From an ILO perspective, one of the most heartening findings that has emerged from the pandemic has been the renewed vigour of social dialogue and partnerships between employers and unions. Collectively, workers’ and employers’ organisations have responded rapidly and effectively, helping ease societal anxiety. They have shown their institutional value and credibility in these testing times by mobilising their respective constituencies and acting quickly for the wider good.

This is in line with the ideals of the Abidjan Declaration, which was endorsed by the ILO’s constituents representing governments, workers and employers at the 14th African Regional Meeting in 2019 and guides our work in the region.

Social dialogue has been central to tackling the challenges of the Covid-19 pandemic in Africa. The vast majority of enterprises had workplace dialogue during the pandemic, with the most common topic being workplace health and safety, discussed at 86% of workplaces. A significant share of enterprises (37%) noted that labour relations had improved during the pandemic. At the national and sectoral level, workers’ and employers’ organisations took on important roles and contributed to many bipartite and tripartite agreements across the continent.

The changes brought about by Covid-19 will have wide-ranging implications for public policy over the coming years. The main issue is that the legal and regulatory frameworks in many countries have not kept up with the changing ways people work. Respondents reported that labour market regulations were behind the curve. The next few years will be pivotal in shaping the legal and regulatory frameworks in important areas including remote work and others. Once set, these frameworks will form the basis for governing work for decades to come.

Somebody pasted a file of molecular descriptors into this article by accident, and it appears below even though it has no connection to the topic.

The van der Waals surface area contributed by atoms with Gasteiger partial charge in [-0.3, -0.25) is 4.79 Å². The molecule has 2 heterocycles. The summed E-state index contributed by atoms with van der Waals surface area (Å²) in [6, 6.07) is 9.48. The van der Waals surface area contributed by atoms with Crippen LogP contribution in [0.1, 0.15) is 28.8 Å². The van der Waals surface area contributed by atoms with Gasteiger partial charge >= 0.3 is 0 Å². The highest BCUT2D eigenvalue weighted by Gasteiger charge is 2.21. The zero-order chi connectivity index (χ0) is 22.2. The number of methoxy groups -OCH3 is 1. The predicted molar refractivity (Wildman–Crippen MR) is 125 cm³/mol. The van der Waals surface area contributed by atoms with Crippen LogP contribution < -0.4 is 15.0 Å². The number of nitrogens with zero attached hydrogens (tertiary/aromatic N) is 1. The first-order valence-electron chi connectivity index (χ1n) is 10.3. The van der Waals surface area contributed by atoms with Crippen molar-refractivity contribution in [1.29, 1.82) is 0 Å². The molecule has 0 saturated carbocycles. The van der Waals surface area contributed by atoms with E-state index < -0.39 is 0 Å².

Social dialogue will be a vital tool in ensuring that future labour markets are inclusive. In some ways, the pandemic has made this more challenging, for example by deepening gender inequality in the workplace. There are many reasons for this, including the disproportionate burden of unpaid care work borne by women during the pandemic. Women are also more likely to be in vulnerable temporary and part-time positions and hard-hit sectors such as leisure, hospitality and retail. However, it is vital that women and other workers are not disadvantaged by the challenges created in the wake of the pandemic.

While the consequences of the Covid-19 pandemic have been significant across the board, some groups such as informal and casual workers have been hit especially hard. Informal employment represents up to and occasionally more than 90% of total employment in many African countries. These enterprises are particularly vulnerable to economic shocks and were often excluded from Covid-19 crisis-related short-term financial assistance programmes for businesses.

In addition, the pandemic exposed the fragility or indeed absence of social safety nets. Many schemes, if they exist, require forms to be completed online and exclude large segments of the population who have no internet access or limited digital literacy. Migrants, especially undocumented migrants, often were not covered.

As we look to the future, these twin issues of informality and social security need to be at the forefront of our collective efforts to build back better.

• Samuel-Olonjuwon is assistant director-general and regional director for Africa at the International Labour Organisation.